The literature review performed as part of the larger ENV project suggested that new headlamps (such as high intensity discharge, configurations supplemented by UV–A headlamps, and infrared thermal imaging systems) could be expected to outperform halogen headlamps (ENV Volume II). These expectations were not completely fulfilled.
As expected, the infrared technology allowed the detection of warm objects (i.e., pedestrians and cyclists) at distances of 201.2 to 292.3 m (660 to 959 ft), an improvement of more than 76.2 m (250 ft) beyond the halogen headlamps for dark-clothed perpendicular pedestrians. This improvement over HLB is consistent with results obtained by Barham et al.(9) Interestingly, the improvement obtained from infrared technology for pedestrians on the side of the road (e.g., a person on the side of the road waiting to cross the street, or static pedestrian) is not as dramatic: only 2.4 to 4 m (8 to 13 ft). It is possible that the size of the HUD does not allow for a sufficiently broad field of view. Participants tended to support this theory during interviews, with comments such as: “I thought that it kind of needed to be a little broader field. I felt like it cut down a little bit on my peripheral (vision),” referring to the image on the IR–TIS.
Jost suggested that HID systems should improve visibility distance by more than 50 percent compared to standard HLB systems.(27) The HID system used for this study did not perform up to this expectation. In fact, detection distances for the individual objects with this HID system were 8.5 to 54.9 m (28 to 180 ft) closer to the object that needed to be detected than were distances obtained using halogen headlamps. It is possible that the HID system tested here differed significantly in terms of cutoff and intensity from the HID systems tested in other investigations.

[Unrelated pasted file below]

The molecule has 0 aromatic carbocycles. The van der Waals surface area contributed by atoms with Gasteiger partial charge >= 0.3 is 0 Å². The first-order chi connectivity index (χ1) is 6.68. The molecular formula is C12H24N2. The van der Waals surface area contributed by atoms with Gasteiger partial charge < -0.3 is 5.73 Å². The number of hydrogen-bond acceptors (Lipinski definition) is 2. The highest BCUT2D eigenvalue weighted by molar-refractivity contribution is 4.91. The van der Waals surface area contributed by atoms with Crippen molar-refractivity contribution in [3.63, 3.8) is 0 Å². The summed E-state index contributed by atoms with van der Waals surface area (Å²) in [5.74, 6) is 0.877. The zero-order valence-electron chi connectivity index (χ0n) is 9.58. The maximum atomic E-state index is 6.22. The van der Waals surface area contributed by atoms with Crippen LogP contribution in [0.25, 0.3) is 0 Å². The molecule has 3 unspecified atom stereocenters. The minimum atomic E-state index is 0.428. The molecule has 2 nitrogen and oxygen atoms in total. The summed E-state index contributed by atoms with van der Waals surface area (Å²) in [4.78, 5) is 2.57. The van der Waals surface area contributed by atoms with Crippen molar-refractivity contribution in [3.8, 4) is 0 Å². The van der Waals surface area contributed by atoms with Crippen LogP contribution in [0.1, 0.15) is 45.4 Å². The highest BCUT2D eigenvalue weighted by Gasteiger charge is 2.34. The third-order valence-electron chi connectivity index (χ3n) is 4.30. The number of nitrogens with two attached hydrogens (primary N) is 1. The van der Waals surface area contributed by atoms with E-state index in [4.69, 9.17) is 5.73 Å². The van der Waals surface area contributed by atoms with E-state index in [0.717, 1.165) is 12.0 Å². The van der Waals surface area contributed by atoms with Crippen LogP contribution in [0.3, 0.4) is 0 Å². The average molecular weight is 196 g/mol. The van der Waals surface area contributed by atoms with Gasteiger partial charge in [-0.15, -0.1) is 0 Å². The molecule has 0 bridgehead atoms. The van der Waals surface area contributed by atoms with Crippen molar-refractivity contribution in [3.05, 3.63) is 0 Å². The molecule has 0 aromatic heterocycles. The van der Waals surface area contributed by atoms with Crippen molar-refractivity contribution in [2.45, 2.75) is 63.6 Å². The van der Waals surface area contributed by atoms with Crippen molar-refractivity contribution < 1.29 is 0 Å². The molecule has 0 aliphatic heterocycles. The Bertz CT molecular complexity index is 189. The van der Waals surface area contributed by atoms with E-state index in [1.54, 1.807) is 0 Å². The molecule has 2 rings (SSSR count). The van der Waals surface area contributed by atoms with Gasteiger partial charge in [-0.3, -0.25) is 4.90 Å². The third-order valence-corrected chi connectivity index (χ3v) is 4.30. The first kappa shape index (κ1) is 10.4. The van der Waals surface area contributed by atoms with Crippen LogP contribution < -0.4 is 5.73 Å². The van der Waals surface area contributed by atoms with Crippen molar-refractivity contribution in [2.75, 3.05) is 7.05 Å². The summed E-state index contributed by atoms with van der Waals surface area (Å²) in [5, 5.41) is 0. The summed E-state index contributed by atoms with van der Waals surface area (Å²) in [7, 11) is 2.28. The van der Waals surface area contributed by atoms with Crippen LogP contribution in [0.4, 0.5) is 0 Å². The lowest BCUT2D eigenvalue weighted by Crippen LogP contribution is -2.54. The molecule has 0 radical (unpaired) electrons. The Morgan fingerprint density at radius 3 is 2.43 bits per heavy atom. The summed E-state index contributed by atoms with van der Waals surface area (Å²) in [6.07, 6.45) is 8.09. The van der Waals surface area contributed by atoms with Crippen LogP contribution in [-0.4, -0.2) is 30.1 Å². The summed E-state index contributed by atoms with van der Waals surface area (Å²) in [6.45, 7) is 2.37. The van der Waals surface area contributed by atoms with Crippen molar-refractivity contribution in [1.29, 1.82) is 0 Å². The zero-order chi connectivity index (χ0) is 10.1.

The characteristics of these systems vary considerably among manufacturers. While unpublished data generated by this investigation (refer to ENV Volume XVII) agree with Jost(27) that HIDs provided more luminous flux than regular halogen headlamps, the problem with the current HID system involves where the luminous flux is directed. The large amount of visible light generated by these systems requires a dramatic cutoff angle to comply with glare standards. While this provides more foreground luminance, less illumination is provided as the distance from the vehicle increases. This foreground luminance might affect driver performance by increasing the driver’s light adaptation, thus decreasing the driver’s capability to detect objects in dark
Mahach et al.(28) and Nitzburg et al.(29) suggest that UV–A could improve visibility distances. This previous research on pedestrian visibility was performed in a static environment (i.e., the car’s transmission was in the “park” position), and the participants were in the passenger side of the vehicle. Between detection and recognition trials, the vehicle moved in increments of 30.5 m (100 ft). A windshield shutter was used to limit the time available for visual search, and a 2-s stimulus exposure time was given for each trial (i.e., each time the vehicle moved 30.5 m (100 ft)). Results suggested improvements in visibility distances by more than 200 percent when UV–A detection distances were compared to halogen headlamp detection distances.